The Internet of Things (IoT) in the Home market in Australia is still in its early stages of growth as consumers have yet fully adopted smart home solutions in their residential set-ups. However, the introduction of smart home solutions, innovations in technology and new business models, combined with changes in the competitive landscape and new distribution channels are shifting the dynamics from a vendor-driven one to a more consumer-centric market.

Frost & Sullivan’s new Australian IoT in the Home Market 2015 report identifies energy management and security solutions as the fastest growing applications, with cost savings, efficiency and security taking precedence over previously dominant factors such as convenience and comfort. Involving both smart home and home automation solutions, this will drive demand for IoT in the Home solutions, with the market value expected to tip A$200 million by 2020.

“Smart home solutions and home automation applications make up the IoT in the Home market. Smart home solutions have gained popularity in Australia as most are available as Do-It-Yourself (DIY) solutions and are cost effective and relatively easy to integrate. This segment will contribute the lion’s share of the total IoT market by 2020,” said Sandeep Karuppuswamy, Industry Analyst, Information Communication Technologies Group, Australia & New Zealand, Frost & Sullivan.

The home automation segment has typically held the larger percentage of the total IoT in the Home market revenues in the past few years and while it will be larger segment throughout most of the forecast period, its share of the total IoT in the Home market is expected to reduce to just over 30% percent by 2020. “Smart home solutions offer functionality customisation and reduced cost, so over the next 5 years, more consumers will opt for this over home automation solutions,” added Karuppuswamy.

Over the next 3 years, from a communication protocol standpoint, facilitated by ease of use, and availability and integration with existing routers and modems, Wi-Fi enabled smart home solutions will dominate the market. Wi-Fi’s dominance is also due to limited availability of smart home devices functioning on other communication protocols, such as ZigBee and Z-Wave, though as the market evolves, this availability will increase. It is anticipated the market will then experience two major changes. First, an increased number of smart hub manufacturers will roll out smart hubs that will accommodate smart home devices functioning on different communicating protocols. Second, consumers will likely invest in communication protocols from smart home manufacturers like ZigBee and Z-Wave who would then be aggressively promoting their solutions in Australia.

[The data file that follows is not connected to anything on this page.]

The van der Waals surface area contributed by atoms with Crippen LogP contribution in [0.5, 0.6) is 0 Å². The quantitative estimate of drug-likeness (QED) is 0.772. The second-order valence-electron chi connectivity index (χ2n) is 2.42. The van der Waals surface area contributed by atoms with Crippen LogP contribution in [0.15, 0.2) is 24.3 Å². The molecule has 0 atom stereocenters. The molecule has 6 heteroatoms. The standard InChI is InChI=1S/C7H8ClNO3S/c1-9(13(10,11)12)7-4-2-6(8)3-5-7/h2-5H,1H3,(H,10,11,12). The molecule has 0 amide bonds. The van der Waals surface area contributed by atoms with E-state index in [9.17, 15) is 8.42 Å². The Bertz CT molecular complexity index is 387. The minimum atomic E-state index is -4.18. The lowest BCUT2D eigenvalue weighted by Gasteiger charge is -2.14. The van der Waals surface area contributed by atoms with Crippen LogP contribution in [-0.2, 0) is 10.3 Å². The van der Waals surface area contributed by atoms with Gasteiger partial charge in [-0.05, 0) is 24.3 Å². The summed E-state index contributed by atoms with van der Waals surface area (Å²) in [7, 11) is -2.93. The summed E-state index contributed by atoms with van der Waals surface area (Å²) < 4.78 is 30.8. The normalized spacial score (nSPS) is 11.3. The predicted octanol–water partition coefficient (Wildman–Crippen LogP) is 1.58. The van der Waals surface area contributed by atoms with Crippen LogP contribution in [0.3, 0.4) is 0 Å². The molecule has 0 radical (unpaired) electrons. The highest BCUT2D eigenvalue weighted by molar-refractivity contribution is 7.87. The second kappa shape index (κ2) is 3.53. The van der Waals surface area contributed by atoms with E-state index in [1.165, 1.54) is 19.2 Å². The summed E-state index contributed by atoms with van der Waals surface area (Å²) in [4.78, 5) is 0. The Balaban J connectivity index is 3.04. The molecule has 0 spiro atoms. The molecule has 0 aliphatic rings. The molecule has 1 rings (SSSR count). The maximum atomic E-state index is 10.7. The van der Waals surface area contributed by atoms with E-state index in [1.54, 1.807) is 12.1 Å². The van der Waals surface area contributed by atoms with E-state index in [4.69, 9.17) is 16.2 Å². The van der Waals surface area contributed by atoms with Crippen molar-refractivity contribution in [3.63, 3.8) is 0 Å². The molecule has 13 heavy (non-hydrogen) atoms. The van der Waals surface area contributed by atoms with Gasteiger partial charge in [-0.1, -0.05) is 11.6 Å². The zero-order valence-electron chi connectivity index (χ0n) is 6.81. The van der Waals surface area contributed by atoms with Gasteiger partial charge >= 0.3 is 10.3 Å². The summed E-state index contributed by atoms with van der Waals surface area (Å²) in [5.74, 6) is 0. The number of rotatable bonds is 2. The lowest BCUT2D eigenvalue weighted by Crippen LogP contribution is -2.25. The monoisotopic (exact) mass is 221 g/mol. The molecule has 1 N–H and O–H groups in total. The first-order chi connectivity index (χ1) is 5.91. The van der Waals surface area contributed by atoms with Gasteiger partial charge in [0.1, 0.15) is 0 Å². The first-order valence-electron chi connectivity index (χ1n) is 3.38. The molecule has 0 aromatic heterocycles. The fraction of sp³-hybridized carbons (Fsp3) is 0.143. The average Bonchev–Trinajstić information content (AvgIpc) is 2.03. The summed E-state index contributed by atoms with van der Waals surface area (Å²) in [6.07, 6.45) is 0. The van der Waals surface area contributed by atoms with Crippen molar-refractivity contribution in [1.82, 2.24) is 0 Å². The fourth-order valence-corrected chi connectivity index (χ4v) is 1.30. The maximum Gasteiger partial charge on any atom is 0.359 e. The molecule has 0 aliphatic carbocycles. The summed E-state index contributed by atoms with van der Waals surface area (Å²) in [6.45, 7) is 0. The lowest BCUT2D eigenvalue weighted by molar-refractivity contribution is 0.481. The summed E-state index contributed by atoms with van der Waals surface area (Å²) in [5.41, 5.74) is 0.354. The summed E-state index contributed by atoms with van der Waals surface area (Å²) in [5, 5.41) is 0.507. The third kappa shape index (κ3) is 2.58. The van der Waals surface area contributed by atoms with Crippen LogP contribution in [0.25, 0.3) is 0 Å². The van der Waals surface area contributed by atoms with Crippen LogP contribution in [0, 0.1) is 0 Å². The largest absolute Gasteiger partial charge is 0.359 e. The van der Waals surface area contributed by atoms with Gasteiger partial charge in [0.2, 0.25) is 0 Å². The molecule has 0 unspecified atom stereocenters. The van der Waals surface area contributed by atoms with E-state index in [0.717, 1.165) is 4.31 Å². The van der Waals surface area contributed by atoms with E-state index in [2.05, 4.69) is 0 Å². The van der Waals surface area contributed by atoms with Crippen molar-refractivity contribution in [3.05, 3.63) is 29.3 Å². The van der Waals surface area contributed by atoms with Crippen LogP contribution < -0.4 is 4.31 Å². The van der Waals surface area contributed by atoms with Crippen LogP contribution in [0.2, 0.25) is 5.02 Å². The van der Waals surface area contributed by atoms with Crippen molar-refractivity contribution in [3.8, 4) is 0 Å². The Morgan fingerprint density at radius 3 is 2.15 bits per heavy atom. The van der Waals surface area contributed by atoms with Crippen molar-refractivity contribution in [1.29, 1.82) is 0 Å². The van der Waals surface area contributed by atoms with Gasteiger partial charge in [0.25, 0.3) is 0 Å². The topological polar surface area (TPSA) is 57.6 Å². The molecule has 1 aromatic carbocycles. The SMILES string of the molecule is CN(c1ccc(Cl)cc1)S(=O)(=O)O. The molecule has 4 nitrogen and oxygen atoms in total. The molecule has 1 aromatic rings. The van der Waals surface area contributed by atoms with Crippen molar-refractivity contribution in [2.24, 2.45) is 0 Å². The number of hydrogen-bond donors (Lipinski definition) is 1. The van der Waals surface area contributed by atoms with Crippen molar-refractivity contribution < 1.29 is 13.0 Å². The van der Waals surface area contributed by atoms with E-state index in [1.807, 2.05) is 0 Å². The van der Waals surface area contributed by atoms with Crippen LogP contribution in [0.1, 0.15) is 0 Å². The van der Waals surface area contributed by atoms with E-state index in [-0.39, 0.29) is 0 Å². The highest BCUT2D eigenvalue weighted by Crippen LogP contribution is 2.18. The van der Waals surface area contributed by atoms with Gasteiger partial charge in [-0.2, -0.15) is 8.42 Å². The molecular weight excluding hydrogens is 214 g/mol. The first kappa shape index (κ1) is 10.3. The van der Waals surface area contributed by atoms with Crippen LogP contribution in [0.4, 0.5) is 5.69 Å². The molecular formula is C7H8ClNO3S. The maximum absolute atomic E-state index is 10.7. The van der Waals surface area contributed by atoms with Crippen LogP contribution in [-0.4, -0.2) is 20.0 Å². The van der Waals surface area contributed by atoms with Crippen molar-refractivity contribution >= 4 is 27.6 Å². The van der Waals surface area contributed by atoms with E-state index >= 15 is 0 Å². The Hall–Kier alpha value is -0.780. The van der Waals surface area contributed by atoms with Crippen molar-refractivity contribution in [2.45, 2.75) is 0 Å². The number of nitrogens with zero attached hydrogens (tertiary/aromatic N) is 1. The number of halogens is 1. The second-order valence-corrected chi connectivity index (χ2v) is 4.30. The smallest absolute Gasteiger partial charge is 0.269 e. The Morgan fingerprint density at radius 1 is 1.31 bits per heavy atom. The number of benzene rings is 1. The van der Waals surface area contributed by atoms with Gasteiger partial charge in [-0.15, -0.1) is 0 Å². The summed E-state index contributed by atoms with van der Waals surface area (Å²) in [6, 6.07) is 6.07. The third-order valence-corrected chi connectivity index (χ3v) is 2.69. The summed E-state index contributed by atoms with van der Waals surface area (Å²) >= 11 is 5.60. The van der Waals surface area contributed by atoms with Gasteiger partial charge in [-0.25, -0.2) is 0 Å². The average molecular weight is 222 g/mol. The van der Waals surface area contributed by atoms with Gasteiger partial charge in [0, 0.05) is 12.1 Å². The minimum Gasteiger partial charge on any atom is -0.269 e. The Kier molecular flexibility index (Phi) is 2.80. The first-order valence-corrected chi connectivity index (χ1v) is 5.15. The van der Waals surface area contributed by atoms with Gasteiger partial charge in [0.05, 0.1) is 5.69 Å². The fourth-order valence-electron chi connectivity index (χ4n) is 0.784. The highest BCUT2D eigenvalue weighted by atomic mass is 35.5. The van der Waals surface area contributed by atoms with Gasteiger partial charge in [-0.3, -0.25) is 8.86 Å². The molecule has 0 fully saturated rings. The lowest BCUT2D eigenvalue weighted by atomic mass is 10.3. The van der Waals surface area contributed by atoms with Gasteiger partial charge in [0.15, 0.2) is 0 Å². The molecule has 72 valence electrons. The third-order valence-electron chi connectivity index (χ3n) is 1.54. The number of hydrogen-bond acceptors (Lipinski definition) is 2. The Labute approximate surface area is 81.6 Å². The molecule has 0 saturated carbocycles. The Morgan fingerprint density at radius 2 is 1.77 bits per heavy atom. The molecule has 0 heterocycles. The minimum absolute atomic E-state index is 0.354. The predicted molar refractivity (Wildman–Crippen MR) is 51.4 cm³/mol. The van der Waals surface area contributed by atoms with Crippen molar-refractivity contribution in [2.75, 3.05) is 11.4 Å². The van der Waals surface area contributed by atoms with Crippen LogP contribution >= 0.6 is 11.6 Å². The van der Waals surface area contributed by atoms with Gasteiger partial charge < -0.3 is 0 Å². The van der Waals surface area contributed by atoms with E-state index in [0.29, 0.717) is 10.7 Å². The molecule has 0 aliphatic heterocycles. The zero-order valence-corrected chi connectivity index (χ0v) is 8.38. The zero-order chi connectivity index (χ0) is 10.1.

The Australian smart home solutions market comprises participants from diverse industries; including players from building automation and control, technology, telecom providers, smart appliance manufacturers and security systems vendors. Each of them provides smart home solutions by leveraging core competencies. Building automation and control players, such as Honeywell, ABB and Crestron, possess strong capabilities in automation, while technology companies, such as Google and Samsung, bring solutions that are driven by IoT and advanced technologies.

The smart home solutions market represents an opportunity for telecom providers as they already provide many of their fixed line, broadband and voice solutions on a subscription based model.

As the market matures, Australia’s telecom providers such as Telstra, Optus, iiNet, Vodafone etc. are expected to roll-out similar IoT in the Home models to those existing in other countries by leading global telecom providers, such as AT&T and SK Telecom. The availability of smart home solutions “as-a-service” will further promote widespread adoption.

Challenges to mass adoption of smart home solutions include poor market awareness, lack of availability of protocol technologies (such as Z-wave and Zigbee) for smart home solutions, lack of availability of smart home solutions “as-a-service” and the lack of interoperability between competing technologies/protocols and vendors. Consumer challenges across both smart home solutions and the home automation applications include apprehensions over data security, high initial costs, high maintenance costs, likelihood of failure compared to manual systems and difficulties with installation. Australia’s poor overall infrastructure and poor availability and low adoption rate of latest technologies are also limiting factors of widespread adoption of IoT in the Home solutions.

Frost & Sullivan’s Australian IoT in the Home Market 2015 forms part of the Frost & Sullivan Australia and New Zealand Cloud, Data Centre and Infrastructure 2015 research program. All research services included in this subscription provide detailed market opportunities and industry trends evaluated following extensive interviews with market participants.

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